From ‘My Several Worlds’
Well, I am back from my long and unintended hiatus! I had a lovely trip to Italy and have thoroughly enjoyed my summer. When the days grow shorter and the weather turns, I will post some of my favorite pictures of the trip.
In the meantime, I would love to share with you several passages from a book I just finished – My Several Worlds, by Pearl S. Buck. The book is a lovely autobiography after a type. As she states near the beginning, ‘the story is incomplete, and, worse still, that it is told upon different levels and about different places and peoples, the whole held together merely by time . . .’. I found this book utterly beautiful and refreshing. It was one of those lovely reads I wished would never end.
The great beauty of Japan is in the spots that you and I, if we be mere passerby, never really glimpse.
It is the beauty which moves the veriest coolie, after a day of crushing labor, to throw aside his carrying pole, and after a bit of fish and rice, to dig and plant in his garden the size of a pocket handkerchief. There he works, absorbed, delighted; his whole being resting in the joy of creating beauty for himself and his family, who cluster about him to admire. No one is without a garden. If fate has denied a poor man a foot of ground, he buys a big plot for a penny and slowly, after hours of labor pleasant and painstaking, he constructs a miniature park, with a rockery, a tiny summerhouse, a pool, with bits of moss for lawns and grass heads for trees and toy ferns tucked into crevices for shrubbery.
It is the quality of beauty, too, which moves a Japanese host to place in his guest room each day for the delight of his guest one single exquisite note. From his precious store he selects today a watercolor, in black and white, of a bird clinging to a reed, painted with a charming reserve. Tomorrow it will be a dull blue vase with one spray of snowy pear bloom arranged in such a way as to be a living invitation to meditation. Sometimes it is a piece of old tapestry, with a quaint procession of lantern bearers marching across its faded length.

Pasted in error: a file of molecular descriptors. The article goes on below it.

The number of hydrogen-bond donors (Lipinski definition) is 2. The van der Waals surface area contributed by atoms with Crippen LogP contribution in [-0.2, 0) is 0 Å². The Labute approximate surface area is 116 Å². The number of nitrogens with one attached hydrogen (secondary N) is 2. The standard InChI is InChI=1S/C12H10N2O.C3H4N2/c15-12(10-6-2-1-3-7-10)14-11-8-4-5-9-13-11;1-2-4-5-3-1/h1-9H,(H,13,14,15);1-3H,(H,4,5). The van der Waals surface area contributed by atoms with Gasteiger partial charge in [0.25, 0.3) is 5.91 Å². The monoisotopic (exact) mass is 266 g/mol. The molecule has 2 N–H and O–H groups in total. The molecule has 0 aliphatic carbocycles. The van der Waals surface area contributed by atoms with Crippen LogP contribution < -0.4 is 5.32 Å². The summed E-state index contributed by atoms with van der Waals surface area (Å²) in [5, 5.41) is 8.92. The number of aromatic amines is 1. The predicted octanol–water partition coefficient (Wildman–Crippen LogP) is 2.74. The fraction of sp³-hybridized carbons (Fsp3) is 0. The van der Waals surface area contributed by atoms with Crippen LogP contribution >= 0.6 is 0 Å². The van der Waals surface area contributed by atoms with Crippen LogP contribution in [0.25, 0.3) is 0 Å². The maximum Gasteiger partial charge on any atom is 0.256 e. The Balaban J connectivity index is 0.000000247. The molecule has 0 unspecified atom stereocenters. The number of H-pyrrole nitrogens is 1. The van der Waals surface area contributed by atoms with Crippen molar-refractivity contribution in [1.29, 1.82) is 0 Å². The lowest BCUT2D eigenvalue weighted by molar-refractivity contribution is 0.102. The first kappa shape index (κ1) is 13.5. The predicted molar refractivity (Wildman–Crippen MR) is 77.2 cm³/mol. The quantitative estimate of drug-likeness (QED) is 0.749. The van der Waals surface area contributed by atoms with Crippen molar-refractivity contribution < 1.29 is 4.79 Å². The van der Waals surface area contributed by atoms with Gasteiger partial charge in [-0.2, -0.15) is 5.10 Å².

Meanwhile I was also enjoying quite a different sort of life. First of all were my house and garden. Though I can live anywhere, be either rich or poor with equal acceptance, I have to have a setting, and if there is not one, I make it. I subdued, therefore, the too large and somewhat graceless grey brick house where I lived, and within the limits of a small amount of money, I did as my mother had taught me to do and created as much beauty as I could. The garden furnished plenty of flowers, and well-designed furniture of cheap materials could be cushioned with the inexpensive but beautiful chinese stuffs. Wicker and rattan I had wearied of, but the Chinese about that time were weaving cash string, a thin robe made of grass, upon strong bamboo frames, and such chairs were comfortable and substantial. Old chinese blackwood tables could be bought cheaply, and there were always delicate and beautiful bowls and vases in the chinashops. One day in a silkshhop I found yards of faded silk going at a bargain price and I bought it for curtains and dyed it in different colors. Matting rugs upon the floor gave good effect and sunshine and flowers did the rest. I enjoyed the whole process and have often thought to myself that if I had not wanted to write books above all else, I would be a cook in a big family, perhaps in an orphanage, and make delicious dishes for everybody. But there are many persons I would like to have been – for example, again, a sculptor – had I not wanted to write books.
These passages are just a selection among the many I found refreshing and inspiring. They slightly readjusted my vision for a beautiful, peaceful, and God honoring home.